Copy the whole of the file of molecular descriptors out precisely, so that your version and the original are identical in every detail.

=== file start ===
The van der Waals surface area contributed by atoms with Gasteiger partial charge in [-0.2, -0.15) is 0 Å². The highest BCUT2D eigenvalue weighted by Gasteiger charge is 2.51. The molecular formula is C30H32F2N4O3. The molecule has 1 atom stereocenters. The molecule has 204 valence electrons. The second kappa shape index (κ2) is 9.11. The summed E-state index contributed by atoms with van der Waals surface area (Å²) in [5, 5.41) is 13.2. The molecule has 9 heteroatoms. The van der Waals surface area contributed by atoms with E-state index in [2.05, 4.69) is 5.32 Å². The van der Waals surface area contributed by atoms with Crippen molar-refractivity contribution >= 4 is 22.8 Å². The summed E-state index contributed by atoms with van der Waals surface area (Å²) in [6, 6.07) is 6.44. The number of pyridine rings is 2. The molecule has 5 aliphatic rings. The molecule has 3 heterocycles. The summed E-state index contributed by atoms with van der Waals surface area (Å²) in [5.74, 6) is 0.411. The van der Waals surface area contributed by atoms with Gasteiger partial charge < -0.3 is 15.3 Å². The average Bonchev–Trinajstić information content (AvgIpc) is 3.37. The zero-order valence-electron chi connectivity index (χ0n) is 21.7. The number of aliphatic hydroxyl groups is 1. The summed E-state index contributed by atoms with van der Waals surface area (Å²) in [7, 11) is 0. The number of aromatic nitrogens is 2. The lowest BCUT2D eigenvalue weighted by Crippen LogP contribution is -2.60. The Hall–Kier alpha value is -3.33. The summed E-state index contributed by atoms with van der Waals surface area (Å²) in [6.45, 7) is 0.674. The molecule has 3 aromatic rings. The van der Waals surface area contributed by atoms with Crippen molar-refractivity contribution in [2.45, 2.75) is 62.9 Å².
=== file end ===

The van der Waals surface area contributed by atoms with Gasteiger partial charge in [-0.2, -0.15) is 0 Å². The highest BCUT2D eigenvalue weighted by Gasteiger charge is 2.51. The molecular formula is C30H32F2N4O3. The molecule has 1 atom stereocenters. The molecule has 204 valence electrons. The second kappa shape index (κ2) is 9.11. The summed E-state index contributed by atoms with van der Waals surface area (Å²) in [5, 5.41) is 13.2. The molecule has 9 heteroatoms. The van der Waals surface area contributed by atoms with E-state index in [2.05, 4.69) is 5.32 Å². The van der Waals surface area contributed by atoms with Crippen molar-refractivity contribution >= 4 is 22.8 Å². The summed E-state index contributed by atoms with van der Waals surface area (Å²) in [6, 6.07) is 6.44. The number of pyridine rings is 2. The molecule has 5 aliphatic rings. The molecule has 3 heterocycles. The summed E-state index contributed by atoms with van der Waals surface area (Å²) in [5.74, 6) is 0.411. The van der Waals surface area contributed by atoms with Gasteiger partial charge < -0.3 is 15.3 Å². The average Bonchev–Trinajstić information content (AvgIpc) is 3.37. The zero-order valence-electron chi connectivity index (χ0n) is 21.7. The number of aliphatic hydroxyl groups is 1. The summed E-state index contributed by atoms with van der Waals surface area (Å²) in [7, 11) is 0. The number of aromatic nitrogens is 2. The lowest BCUT2D eigenvalue weighted by Crippen LogP contribution is -2.60. The Hall–Kier alpha value is -3.33. The summed E-state index contributed by atoms with van der Waals surface area (Å²) in [6.45, 7) is 0.674. The molecule has 3 aromatic rings. The van der Waals surface area contributed by atoms with Crippen molar-refractivity contribution in [2.45, 2.75) is 62.9 Å².